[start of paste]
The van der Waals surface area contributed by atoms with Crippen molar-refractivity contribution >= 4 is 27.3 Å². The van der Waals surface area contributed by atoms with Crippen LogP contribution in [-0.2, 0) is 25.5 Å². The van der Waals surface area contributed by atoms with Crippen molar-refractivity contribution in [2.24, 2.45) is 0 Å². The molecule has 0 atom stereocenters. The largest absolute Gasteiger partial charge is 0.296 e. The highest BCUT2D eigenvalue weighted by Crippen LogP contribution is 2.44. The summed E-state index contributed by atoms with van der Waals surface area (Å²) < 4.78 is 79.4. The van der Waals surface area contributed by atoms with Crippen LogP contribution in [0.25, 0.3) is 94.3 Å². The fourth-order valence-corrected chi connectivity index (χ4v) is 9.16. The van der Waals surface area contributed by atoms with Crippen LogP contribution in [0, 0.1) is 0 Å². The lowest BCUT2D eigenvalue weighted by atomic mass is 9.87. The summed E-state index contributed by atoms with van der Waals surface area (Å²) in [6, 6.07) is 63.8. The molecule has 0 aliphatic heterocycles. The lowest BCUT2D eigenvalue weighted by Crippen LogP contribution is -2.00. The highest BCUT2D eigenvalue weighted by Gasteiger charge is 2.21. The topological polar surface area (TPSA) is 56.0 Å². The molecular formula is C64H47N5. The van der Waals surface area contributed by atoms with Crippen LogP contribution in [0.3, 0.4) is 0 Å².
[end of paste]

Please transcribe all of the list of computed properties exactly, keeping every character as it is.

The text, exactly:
The van der Waals surface area contributed by atoms with Crippen molar-refractivity contribution >= 4 is 27.3 Å². The van der Waals surface area contributed by atoms with Crippen LogP contribution in [-0.2, 0) is 25.5 Å². The van der Waals surface area contributed by atoms with Crippen molar-refractivity contribution in [2.24, 2.45) is 0 Å². The molecule has 0 atom stereocenters. The largest absolute Gasteiger partial charge is 0.296 e. The highest BCUT2D eigenvalue weighted by Crippen LogP contribution is 2.44. The summed E-state index contributed by atoms with van der Waals surface area (Å²) < 4.78 is 79.4. The van der Waals surface area contributed by atoms with Crippen LogP contribution in [0.25, 0.3) is 94.3 Å². The fourth-order valence-corrected chi connectivity index (χ4v) is 9.16. The van der Waals surface area contributed by atoms with Crippen LogP contribution in [0, 0.1) is 0 Å². The lowest BCUT2D eigenvalue weighted by atomic mass is 9.87. The summed E-state index contributed by atoms with van der Waals surface area (Å²) in [6, 6.07) is 63.8. The molecule has 0 aliphatic heterocycles. The lowest BCUT2D eigenvalue weighted by Crippen LogP contribution is -2.00. The highest BCUT2D eigenvalue weighted by Gasteiger charge is 2.21. The topological polar surface area (TPSA) is 56.0 Å². The molecular formula is C64H47N5. The van der Waals surface area contributed by atoms with Crippen LogP contribution in [0.3, 0.4) is 0 Å².